A well respected, award winning social enterprise
Volunteer run - Government and charity funded
We help 50,000 people a year through divorce

01202 805020
Mon/Fri 9am-6pm       Sat/Sun 2pm-6pm
Call for FREE expert advice & service info


From the list below choose one of our FAQs topics, then select an FAQ to read. If you have a question which is not in this section, please contact us.
66 results - showing 31 - 40
1 2 3 4 5 6 7
Does co-habiting impact the financial settlement?

The financial resources of the new partner are relevant, but only indirectly. It is not possible to demand that the new partner has to pay income or capital to the former spouse.

The court can only make orders against a husband or wife of the marriage in question. But if financial resources are being shared, then it does have a knock-on effect on how much can be afforded.

For example, if a husband is sharing the household bills with his new partner then clearly he can afford to pay more by way of maintenance to his wife or to their children.

Similarly, if a wife has started to live with her new partner who already has a home, then arguably she does not need as much as she would otherwise to buy a new home. Dividing the assets may be simpler or more difficult depending on the case. But the person cohabiting is likely to do less well.

Who can apply for child support?

The Child Support Agency will usually only work out and collect child maintenance if someone applies for it. The Child Support Agency can accept applications from parents with care, non-resident parents, children who are aged 12 or over in Scotland and other people caring for qualifying children if all the people involved live in the UK. Special rules apply if:

  • the parent with care is on Income Support or income-based Jobseeker's Allowance;
  • there are already maintenance arrangements for the qualifying child; or
  • either of the parents live outside the UK.

Which children are covered by child support?

The Child Support legislation governs the level of child maintenance that should be paid by a natural parent (not a step-parent, even if he or she has in the past assumed financial responsibility for the child) who is not resident in the child's household to the parent with care.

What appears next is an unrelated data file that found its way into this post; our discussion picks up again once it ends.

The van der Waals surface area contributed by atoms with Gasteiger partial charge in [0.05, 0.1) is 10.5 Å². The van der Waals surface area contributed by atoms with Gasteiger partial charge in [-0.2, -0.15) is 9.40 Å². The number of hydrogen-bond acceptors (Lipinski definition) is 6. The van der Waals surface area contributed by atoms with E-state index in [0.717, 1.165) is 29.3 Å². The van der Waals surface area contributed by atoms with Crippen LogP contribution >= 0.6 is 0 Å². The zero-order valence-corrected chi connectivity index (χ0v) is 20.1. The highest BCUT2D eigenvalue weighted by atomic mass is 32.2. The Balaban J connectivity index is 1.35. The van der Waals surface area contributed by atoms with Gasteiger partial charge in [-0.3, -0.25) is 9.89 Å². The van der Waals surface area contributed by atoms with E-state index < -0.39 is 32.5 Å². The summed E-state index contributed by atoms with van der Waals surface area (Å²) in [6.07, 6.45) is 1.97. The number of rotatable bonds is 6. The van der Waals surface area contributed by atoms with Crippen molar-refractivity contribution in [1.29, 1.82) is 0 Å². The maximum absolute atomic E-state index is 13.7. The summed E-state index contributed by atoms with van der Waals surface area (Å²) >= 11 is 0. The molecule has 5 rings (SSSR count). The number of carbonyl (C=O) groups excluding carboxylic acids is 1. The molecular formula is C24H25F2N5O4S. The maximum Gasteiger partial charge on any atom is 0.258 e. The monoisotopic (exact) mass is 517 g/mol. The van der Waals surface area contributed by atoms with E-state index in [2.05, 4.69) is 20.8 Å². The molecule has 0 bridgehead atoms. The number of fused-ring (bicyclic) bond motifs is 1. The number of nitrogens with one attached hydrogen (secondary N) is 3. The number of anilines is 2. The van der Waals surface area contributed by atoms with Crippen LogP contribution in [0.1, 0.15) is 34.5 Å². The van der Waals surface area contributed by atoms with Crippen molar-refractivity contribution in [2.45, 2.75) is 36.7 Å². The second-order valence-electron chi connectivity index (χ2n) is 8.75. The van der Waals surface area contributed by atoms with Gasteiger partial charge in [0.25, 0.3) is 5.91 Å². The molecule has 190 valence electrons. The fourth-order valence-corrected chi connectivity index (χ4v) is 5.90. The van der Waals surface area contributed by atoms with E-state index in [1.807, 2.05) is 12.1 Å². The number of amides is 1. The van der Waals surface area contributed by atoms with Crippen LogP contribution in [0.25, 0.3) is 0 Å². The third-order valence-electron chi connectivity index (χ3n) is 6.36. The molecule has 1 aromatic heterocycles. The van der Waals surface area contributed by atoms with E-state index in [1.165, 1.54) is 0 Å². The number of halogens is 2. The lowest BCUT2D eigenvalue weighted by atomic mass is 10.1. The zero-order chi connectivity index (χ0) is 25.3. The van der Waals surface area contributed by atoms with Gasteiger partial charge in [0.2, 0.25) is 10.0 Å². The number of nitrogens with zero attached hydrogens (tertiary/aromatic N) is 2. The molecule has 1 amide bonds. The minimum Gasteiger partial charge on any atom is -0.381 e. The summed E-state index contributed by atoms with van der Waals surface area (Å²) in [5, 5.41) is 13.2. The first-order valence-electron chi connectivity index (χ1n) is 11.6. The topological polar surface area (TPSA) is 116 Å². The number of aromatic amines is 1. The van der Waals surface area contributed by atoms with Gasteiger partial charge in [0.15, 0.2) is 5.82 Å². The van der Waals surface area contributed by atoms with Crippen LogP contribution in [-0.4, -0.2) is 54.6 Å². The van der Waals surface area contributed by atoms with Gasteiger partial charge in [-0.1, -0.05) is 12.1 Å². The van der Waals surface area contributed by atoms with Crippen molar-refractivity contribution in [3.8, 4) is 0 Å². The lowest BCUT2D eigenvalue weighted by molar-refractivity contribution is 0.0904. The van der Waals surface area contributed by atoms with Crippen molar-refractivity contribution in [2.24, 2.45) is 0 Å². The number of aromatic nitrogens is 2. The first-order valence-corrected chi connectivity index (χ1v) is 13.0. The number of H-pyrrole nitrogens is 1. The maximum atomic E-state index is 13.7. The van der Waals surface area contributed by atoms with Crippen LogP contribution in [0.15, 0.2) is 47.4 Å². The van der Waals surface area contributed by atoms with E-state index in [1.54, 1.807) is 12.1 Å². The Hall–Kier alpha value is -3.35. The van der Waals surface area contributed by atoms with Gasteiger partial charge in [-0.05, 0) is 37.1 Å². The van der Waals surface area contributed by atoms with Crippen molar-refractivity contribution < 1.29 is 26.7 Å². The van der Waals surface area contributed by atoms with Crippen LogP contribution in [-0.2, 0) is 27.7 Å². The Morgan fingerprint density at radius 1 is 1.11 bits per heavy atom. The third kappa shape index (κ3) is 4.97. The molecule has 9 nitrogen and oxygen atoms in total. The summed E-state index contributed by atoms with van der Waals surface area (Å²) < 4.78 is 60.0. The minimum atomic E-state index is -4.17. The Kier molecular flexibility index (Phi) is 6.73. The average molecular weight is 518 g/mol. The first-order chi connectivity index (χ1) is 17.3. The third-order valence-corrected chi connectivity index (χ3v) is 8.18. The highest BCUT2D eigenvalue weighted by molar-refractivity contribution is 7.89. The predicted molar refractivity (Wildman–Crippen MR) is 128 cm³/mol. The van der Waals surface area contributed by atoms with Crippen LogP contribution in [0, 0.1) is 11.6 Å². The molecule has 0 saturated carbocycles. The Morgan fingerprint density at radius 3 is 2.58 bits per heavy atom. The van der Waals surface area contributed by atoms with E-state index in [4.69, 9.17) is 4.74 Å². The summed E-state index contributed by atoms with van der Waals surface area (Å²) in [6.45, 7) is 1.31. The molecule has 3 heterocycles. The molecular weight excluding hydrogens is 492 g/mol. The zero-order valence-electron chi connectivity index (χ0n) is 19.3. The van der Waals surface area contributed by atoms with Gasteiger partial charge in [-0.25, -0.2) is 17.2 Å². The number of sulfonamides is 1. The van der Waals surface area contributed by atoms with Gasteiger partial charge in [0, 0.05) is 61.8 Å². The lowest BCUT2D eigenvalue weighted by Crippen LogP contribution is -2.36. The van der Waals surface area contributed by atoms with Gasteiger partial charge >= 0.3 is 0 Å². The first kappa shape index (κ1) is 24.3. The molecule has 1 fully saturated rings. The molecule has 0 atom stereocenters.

It does not cover:

  • step children;
  • school fees;
  • where the absent parent is resident outside the UK;
  • if the parent with care is resident outside the UK;
  • if the child is resident outside the UK.

It covers natural children up to the age of 17, or 19 if they are in certain types of full time education.

What child support can a court order?

The court still retains its powers to make orders for the payment of school fees, maintenance for step children or disabled children and for those in further education and in certain other specific situations. It can also order that capital sums be paid for children, or property be made available for them, in certain circumstances.

If maintenance has been agreed does the Child Support Agency have to become involved?

The CSA will automatically become involved if the parent with the care of the child is in receipt of Income Support, otherwise the CSA is only involved at the request of one of the parents.

How is child support calculated?

The new Child Support legislation sets out a very simple basic formula to calculate the level of child maintenance payable by the non-resident parent. Unlike the original scheme, this is based solely on the net income of the non-resident parent and the number of natural children he or she has not living in his household.

Do i have to use the CSA to manage child support?

No you can agree a figure between you, unless you as the parent with care of the children receives certain means-tested benefits, in which case you are obliged by the DSS to apply for an assessment by the Child Support Agency. If that you refuse to make an application, you may be penalised by having your benefit payments reduced by a draconian amount - 40% - for an unlimited time.

Other single parents who do not receive benefits may apply to the CSA for an assessment if they wish to, as long as there is no Court Order in force regulating payments. They may however prefer to agree a figure for child maintenance, bearing the Child Support Act calculation in mind.

What will happen to my pension?

This is a complicated issue, which requires careful consideration. There are so many factors involved, that it is not possible to give you a simple answer here. The sort of things that affect this question are:

What is offsetting?

Offsetting involves a trade off, using other capital assets to offset the value of the pension. For example "I will take more of the proceeds of sale of the house and/or savings, but will not claim any of your pension".

Disadvantage: there may not be enough capital around to make both of you self-sufficient after retirement - it may still be necessary to pay maintenance anyway.

What is earmarking?

Earmarking allows an order to be made now against the pension income or lump sum which arises to one party on retirement. For example " I will get an order now against your pension which the pension trustees will carry out, giving me an income by way of maintenance and part (or all) the lump sum that you get when you retire".

Disadvantage: the maintenance comes to an end if the person receiving it remarries; although the lump sum does not lapse (unless that is expressly agreed). It is difficult to administer, especially if it is a long time until retirement. There are still uncertainties.

Earmarking is not available in cases where the divorce petition was filed before July 1996.

66 results - showing 31 - 40
1 2 3 4 5 6 7